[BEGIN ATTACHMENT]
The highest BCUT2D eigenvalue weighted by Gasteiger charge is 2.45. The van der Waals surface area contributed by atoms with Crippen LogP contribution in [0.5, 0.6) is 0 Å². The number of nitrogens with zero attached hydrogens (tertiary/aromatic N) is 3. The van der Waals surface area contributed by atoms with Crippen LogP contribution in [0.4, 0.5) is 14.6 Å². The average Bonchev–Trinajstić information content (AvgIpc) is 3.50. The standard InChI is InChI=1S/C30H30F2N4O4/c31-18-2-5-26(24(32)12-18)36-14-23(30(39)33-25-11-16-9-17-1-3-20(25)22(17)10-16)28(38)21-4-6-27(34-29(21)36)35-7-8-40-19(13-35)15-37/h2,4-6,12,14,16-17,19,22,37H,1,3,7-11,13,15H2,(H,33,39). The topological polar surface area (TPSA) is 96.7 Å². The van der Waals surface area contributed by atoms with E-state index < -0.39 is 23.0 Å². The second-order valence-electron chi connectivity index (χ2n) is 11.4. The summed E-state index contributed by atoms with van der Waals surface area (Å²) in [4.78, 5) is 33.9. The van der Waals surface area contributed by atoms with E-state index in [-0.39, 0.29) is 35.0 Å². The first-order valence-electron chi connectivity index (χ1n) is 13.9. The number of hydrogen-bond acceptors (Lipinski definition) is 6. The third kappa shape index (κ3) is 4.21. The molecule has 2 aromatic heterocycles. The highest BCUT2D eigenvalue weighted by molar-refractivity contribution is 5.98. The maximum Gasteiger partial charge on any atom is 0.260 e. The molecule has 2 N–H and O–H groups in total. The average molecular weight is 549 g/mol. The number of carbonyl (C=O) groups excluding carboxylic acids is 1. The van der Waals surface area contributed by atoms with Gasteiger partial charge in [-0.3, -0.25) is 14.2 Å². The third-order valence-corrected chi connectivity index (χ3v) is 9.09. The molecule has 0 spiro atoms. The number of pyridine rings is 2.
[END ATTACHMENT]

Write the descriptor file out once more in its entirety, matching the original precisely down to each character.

The highest BCUT2D eigenvalue weighted by Gasteiger charge is 2.45. The van der Waals surface area contributed by atoms with Crippen LogP contribution in [0.5, 0.6) is 0 Å². The number of nitrogens with zero attached hydrogens (tertiary/aromatic N) is 3. The van der Waals surface area contributed by atoms with Crippen LogP contribution in [0.4, 0.5) is 14.6 Å². The average Bonchev–Trinajstić information content (AvgIpc) is 3.50. The standard InChI is InChI=1S/C30H30F2N4O4/c31-18-2-5-26(24(32)12-18)36-14-23(30(39)33-25-11-16-9-17-1-3-20(25)22(17)10-16)28(38)21-4-6-27(34-29(21)36)35-7-8-40-19(13-35)15-37/h2,4-6,12,14,16-17,19,22,37H,1,3,7-11,13,15H2,(H,33,39). The topological polar surface area (TPSA) is 96.7 Å². The van der Waals surface area contributed by atoms with E-state index < -0.39 is 23.0 Å². The second-order valence-electron chi connectivity index (χ2n) is 11.4. The summed E-state index contributed by atoms with van der Waals surface area (Å²) in [4.78, 5) is 33.9. The van der Waals surface area contributed by atoms with E-state index in [-0.39, 0.29) is 35.0 Å². The first-order valence-electron chi connectivity index (χ1n) is 13.9. The number of hydrogen-bond acceptors (Lipinski definition) is 6. The third kappa shape index (κ3) is 4.21. The molecule has 2 aromatic heterocycles. The highest BCUT2D eigenvalue weighted by molar-refractivity contribution is 5.98. The maximum Gasteiger partial charge on any atom is 0.260 e. The molecule has 2 N–H and O–H groups in total. The average molecular weight is 549 g/mol. The number of carbonyl (C=O) groups excluding carboxylic acids is 1. The van der Waals surface area contributed by atoms with Gasteiger partial charge in [-0.3, -0.25) is 14.2 Å². The third-order valence-corrected chi connectivity index (χ3v) is 9.09. The molecule has 0 spiro atoms. The number of pyridine rings is 2.